At 111 and one quarter years old, Alexander Imich is the world’s oldest man. (The world’s oldest woman is 116, and lives in Japan.) The New York Times sat down with the Jewish scholar of the occult (really), who was born in Poland in 1903 and now lives on the Upper West Side, as he celebrated his 111th birthday.
Mr. Imich remembers the first automobile in his hometown, fighting the Bolsheviks in the Polish-Soviet War, escaping the Holocaust and surviving a Soviet gulag. He then immigrated to the United States, finding time to master the computer and publish a book on the paranormal at 92.
He grew up in a well-to-do family of secular Jews in Czestochowa in southern Poland, known for its famous painting of the Black Madonna. His father, who owned a decorating business, installed an airstrip for early aviators.
The Times asked for the secrets of his longevity, though his answers are very much vague demurrals, as modest as they are genuinely unconcerned. “Did his many hardships prolong his life? ‘It’s hard to say.’” “He and his wife never had children. That might have helped, he guessed.”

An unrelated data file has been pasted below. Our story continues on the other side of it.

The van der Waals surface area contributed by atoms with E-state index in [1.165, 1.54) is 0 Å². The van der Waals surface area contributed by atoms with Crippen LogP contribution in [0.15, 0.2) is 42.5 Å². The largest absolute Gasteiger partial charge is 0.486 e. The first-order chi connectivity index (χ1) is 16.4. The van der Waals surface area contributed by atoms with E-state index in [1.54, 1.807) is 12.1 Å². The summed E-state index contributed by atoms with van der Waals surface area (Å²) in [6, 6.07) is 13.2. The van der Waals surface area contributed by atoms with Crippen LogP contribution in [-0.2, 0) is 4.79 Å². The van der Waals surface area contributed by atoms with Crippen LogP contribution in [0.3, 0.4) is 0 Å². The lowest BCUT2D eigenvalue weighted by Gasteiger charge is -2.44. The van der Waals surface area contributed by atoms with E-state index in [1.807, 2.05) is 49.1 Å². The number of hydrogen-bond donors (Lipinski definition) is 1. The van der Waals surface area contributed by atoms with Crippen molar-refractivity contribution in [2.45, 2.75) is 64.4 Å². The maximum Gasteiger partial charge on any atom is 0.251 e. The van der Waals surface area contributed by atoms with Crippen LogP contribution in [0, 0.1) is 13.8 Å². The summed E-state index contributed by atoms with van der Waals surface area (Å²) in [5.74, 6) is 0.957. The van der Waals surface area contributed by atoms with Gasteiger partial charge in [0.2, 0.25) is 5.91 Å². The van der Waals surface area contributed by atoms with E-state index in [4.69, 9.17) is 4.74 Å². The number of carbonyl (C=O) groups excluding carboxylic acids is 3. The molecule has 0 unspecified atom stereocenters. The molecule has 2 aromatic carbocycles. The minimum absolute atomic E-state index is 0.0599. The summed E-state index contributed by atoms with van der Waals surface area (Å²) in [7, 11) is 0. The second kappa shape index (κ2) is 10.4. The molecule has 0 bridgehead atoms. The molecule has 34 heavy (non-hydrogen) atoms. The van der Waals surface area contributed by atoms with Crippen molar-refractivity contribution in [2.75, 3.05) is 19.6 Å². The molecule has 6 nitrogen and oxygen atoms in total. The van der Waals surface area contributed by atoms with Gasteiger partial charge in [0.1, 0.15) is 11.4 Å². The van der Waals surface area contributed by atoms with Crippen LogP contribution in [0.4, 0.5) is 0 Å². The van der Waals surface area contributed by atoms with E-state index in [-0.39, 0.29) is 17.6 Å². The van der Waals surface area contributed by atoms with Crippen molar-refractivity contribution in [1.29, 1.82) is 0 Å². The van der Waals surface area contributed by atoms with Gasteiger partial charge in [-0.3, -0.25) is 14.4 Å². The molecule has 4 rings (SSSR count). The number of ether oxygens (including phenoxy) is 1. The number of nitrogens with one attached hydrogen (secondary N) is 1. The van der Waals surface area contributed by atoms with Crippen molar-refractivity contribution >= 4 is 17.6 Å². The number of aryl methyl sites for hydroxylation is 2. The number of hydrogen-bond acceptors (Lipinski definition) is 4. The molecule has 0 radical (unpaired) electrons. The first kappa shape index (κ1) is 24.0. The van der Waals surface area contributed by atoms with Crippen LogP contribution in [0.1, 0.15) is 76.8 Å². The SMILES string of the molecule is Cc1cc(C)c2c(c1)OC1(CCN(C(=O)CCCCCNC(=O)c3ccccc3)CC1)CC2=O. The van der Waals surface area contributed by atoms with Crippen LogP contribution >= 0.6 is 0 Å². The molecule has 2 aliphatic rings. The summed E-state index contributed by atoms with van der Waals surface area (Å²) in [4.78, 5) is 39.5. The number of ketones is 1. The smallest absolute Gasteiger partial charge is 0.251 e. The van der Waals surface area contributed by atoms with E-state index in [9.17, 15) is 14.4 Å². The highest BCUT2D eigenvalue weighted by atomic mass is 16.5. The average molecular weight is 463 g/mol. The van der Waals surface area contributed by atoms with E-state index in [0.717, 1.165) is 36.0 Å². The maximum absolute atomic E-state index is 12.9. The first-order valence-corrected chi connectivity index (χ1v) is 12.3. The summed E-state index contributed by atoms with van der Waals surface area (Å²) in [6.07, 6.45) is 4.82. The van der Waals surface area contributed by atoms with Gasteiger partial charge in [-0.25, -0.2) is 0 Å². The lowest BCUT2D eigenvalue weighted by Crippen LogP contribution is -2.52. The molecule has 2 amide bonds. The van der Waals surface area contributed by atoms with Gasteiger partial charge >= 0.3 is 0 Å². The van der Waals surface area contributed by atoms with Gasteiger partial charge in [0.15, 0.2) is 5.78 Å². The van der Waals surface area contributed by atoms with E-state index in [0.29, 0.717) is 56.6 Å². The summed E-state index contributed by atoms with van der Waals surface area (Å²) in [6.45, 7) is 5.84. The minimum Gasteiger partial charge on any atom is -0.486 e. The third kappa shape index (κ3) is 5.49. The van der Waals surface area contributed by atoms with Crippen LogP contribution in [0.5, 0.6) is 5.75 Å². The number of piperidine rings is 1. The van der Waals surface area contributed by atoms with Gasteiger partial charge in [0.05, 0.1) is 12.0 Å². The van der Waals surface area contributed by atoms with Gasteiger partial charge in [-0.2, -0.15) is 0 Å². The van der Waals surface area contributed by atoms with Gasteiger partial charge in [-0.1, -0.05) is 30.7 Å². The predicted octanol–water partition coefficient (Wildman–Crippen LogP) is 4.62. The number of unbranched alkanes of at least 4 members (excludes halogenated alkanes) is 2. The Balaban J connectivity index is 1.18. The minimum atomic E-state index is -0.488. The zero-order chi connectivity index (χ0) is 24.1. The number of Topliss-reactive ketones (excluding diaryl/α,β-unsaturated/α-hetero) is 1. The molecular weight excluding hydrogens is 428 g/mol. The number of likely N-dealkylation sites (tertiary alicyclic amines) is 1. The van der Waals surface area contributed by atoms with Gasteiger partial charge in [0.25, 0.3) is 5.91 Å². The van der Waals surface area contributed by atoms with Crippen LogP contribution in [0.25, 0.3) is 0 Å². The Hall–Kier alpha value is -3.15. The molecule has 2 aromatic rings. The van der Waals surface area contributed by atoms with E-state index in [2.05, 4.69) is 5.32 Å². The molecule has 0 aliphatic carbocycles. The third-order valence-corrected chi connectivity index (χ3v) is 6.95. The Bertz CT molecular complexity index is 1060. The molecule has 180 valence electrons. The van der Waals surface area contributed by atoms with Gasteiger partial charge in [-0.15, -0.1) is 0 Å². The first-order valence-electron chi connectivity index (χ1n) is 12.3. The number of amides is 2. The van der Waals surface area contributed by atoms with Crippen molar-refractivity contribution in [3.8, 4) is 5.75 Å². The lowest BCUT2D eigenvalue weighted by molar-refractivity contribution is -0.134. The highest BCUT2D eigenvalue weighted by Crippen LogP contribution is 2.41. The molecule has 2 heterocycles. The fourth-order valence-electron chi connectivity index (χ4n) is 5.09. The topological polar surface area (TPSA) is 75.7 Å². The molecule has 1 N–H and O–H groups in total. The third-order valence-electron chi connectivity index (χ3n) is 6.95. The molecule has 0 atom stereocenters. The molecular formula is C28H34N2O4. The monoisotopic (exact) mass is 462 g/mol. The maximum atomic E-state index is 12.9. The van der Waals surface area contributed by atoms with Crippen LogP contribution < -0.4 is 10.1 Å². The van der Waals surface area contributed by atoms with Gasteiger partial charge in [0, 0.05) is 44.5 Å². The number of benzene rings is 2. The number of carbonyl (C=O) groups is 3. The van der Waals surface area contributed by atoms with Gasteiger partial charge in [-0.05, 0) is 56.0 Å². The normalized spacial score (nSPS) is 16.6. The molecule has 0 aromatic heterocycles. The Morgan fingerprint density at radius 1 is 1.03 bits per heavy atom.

But there was one thing in Imich’s life that seems like it could be a clue to his strikingly long life: Jewish comfort food (and gefilte fish).
He always ate sparingly, inspired by Eastern mystics who disdain food. “There are some people in India who do not eat,” he said admiringly. Now, his home-care aides said, he fancies matzo balls, gefilte fish, chicken noodle soup, Ritz crackers, scrambled eggs, chocolate and ice cream. At the words “ice cream,” Mr. Imich perked up. “Jah!” he interjected.
All of which, as far as I’m concerned, is the highest confirmation of the magical powers of chicken noodle soup. And ice cream.
Stephanie Butnick is chief strategy officer of Tablet Magazine, co-founder of Tablet Studios, and a host of the Unorthodox podcast.